Albert square bashing

7th February 1915

In Bailleul, the Dorsets’ time in billets was still being marked in the diary by a series of dittos (well a big curly brace actually) and so there’s not a lot I can say about what they might have got up to. If there were any letters from Frank during this period of relative rest, sadly none exist today.

The 15th Brigade’s diary is a bit more descriptive. Today was a Sunday and orders were received that the brigade was to parade tomorrow for the King of Belgium, Albert I.

Back at the front, Sector E was added to the dominion of the 5th Division, taking over responsibility from 3rd Division to the north.

Stuck with the Peacemakers and the Holy Boys

28th January 1915

Another quiet day ended with half the Dorsets going into reserve and marching to billets on the Lindenhoek-Neuve Église road at 8.30pm.

The other half of the Dorsets stayed behind in the trenches. Frank, with A Company, came under orders of the O.C. Bedfords, Lieutenant Colonel Benjamin Roche, and pretty much stayed put. D Company, came under the orders of the O.C. Norfolks, Lieutenant-Colonel Herbert Done. D Company would have moved slightly north to D Sector and E1 (Trench 15d) which the 15th Brigade took over from the 3rd Division.

Do the Heuvelland shuffle


24th December 1914

The Dorsets received another morning alarm call from British artillery when shells landed “dangerously near” their trenches at 8.40am.

The enemy kept up a steady stream of machine gun fire and sniping throughout the day. The Dorsets could hear German transport moving in the distance. Perhaps they were readjusting their troops, much like the British were. 3rd Division had shuffled along the Kruisstraat road and so 5th Division moved its troops to the east, which included Bedfords taking over Sector C and moving into half of Sector B’s trenches. I’ve indicated these areas on today’s map using a trench map found in the 5th Division’s war diary. An accompanying letter dates the map at 30th December 1914 but the reorganisation (dropping Sector E) happened today and things didn’t change for the rest of the year.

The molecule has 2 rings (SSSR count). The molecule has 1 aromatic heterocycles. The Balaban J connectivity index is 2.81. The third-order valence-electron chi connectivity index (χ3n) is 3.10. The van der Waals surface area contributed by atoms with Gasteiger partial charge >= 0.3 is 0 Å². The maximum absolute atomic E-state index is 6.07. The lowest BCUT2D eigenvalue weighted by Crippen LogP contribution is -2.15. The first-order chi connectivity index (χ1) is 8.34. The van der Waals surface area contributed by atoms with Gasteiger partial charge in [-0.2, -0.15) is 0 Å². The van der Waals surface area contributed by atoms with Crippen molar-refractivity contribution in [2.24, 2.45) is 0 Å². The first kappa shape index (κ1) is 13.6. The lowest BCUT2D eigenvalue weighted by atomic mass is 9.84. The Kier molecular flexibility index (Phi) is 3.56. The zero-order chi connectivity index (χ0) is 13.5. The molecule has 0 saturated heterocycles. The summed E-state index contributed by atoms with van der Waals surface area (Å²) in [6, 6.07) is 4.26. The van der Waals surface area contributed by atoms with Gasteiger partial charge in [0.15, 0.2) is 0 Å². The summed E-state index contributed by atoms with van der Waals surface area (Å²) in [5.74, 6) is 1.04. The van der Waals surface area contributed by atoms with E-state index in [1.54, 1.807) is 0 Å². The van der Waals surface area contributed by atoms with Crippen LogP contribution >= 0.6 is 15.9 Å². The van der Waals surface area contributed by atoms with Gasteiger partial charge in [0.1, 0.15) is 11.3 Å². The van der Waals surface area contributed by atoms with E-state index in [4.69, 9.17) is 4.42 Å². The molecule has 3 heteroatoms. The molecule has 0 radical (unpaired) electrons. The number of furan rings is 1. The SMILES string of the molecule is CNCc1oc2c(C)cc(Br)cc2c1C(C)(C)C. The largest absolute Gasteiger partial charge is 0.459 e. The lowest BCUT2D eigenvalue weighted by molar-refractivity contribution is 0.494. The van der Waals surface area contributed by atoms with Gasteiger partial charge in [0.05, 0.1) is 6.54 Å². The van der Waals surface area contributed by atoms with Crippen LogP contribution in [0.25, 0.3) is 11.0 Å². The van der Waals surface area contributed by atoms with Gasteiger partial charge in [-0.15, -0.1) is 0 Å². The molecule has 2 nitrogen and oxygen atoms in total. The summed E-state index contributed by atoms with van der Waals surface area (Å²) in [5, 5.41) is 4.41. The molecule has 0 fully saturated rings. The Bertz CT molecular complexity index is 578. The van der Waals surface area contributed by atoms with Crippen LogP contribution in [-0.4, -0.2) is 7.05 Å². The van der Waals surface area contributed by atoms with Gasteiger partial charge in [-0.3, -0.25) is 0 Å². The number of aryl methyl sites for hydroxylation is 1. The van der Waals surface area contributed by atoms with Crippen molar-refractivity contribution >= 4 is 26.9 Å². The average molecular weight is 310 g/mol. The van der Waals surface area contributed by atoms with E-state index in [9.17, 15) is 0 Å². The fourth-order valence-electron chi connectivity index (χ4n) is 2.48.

During the night some Germans opposite Sector D approached British working parties, presumably of the 2nd Bn West Riding Regiment, and spoke to them, halfway between the trenches. What they said is not discussed at this point in the 5th Division’s war diary. There’s been a lot of media interest in the so-called Christmas truce and much of what has been written is utter drivel. There are a number of factors why the truce happened and some of the stories are inflated truths, some are myths and others are down-right lies. But I think there’s another side to the story which isn’t really discussed and one we’ll explore with the Dorsets tomorrow.

Don’t forget to leave out a drop of Lizzie for Father Christmas and a heritage carrot for Rudolph.


Gorre blimey


26th October 1914

The Dorsets were formed into working parties and put under the orders of the Royal Engineers. They spent the day in and around Gorre, according to the Dorsets’ war diary. They returned to their billets in the Rue de Béthune at 6pm.

The Germans continued to press all along the front. The ragged Allies held on precariously. The French were being heavily shelled in Givenchy and the 5th Division HQ received reports from the 15th Brigade that the two French battalions there were “nearly wiped out”.

Further north the Germans had pushed through the 7th Brigade (part of 3rd Division) into a town that would become a household name the following year: Neuve Chapelle.